The Land of Flotsam and Jetsam

Steven Averett, Content Director, Waste Group

May 28, 2008

1 Min Read
The Land of Flotsam and Jetsam

Many people dream of vacationing in the South Pacific, but there is one island no one wants to visit. The Great Pacific Garbage Patch is a floating continent of man made detritus located approximately halfway between Hawaii and San Francisco. Due to a confluence of winds and ocean currents, much of the world’s garbage eventually ends up in this isolated spot, where it goes largely unnoticed by humans but seriously endangers birds and sea life.

Comprised of 80 percent plastic and weighing an estimated 3.5 million tons, this staggering monument to human irresponsibility has been growing tenfold every decade since the 1950s, according to researchers. Twice the size of Texas, it is so big that there is virtually no way to clean it up. The only course of action, scientists and environmental groups advise, is to prevent it from growing any larger by diminishing the use of plastics and preventing waste from entering the environment in the first place.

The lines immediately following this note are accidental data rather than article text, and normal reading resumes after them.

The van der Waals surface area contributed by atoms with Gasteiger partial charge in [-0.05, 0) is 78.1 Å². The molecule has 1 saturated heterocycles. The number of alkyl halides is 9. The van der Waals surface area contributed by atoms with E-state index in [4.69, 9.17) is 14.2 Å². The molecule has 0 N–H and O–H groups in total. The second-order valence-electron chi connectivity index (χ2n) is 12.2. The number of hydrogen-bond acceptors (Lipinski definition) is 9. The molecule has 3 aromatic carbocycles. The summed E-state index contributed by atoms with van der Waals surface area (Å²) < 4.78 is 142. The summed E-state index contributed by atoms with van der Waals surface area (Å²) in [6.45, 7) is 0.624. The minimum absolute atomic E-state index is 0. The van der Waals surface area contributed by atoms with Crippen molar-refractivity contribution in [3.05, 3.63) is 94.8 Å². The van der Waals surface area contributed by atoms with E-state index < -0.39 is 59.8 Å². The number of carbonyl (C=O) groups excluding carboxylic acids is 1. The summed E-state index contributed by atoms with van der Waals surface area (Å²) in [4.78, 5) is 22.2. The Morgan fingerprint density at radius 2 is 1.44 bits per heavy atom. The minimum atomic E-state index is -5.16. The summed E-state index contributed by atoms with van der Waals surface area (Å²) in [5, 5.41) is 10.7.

That or start booking “Love Boat to Love Canal” cruises.

Source: San Francisco Chronicle

About the Author(s)

Steven Averett

Content Director, Waste Group, Waste360

Steven Averett joined the Waste Age staff in February 2006. Since then he has helped the magazine expand its coverage and garner a range of awards from FOLIO, the American Society of Business Publication Editors (ASBPE) and the Magazine Association of the Southeast (MAGS). He recently won a Gold Award from ASBPE for humor writing.

Before joining Waste Age, Steven spent three years as the staff writer for Industrial Engineer magazine, where he won a gold GAMMA Award from MAGS for Best Feature. He has written and edited material covering a wide range of topics, including video games, film, manufacturing, and aeronautics.

Steven is a graduate of the University of Georgia, where he earned a BA in English.

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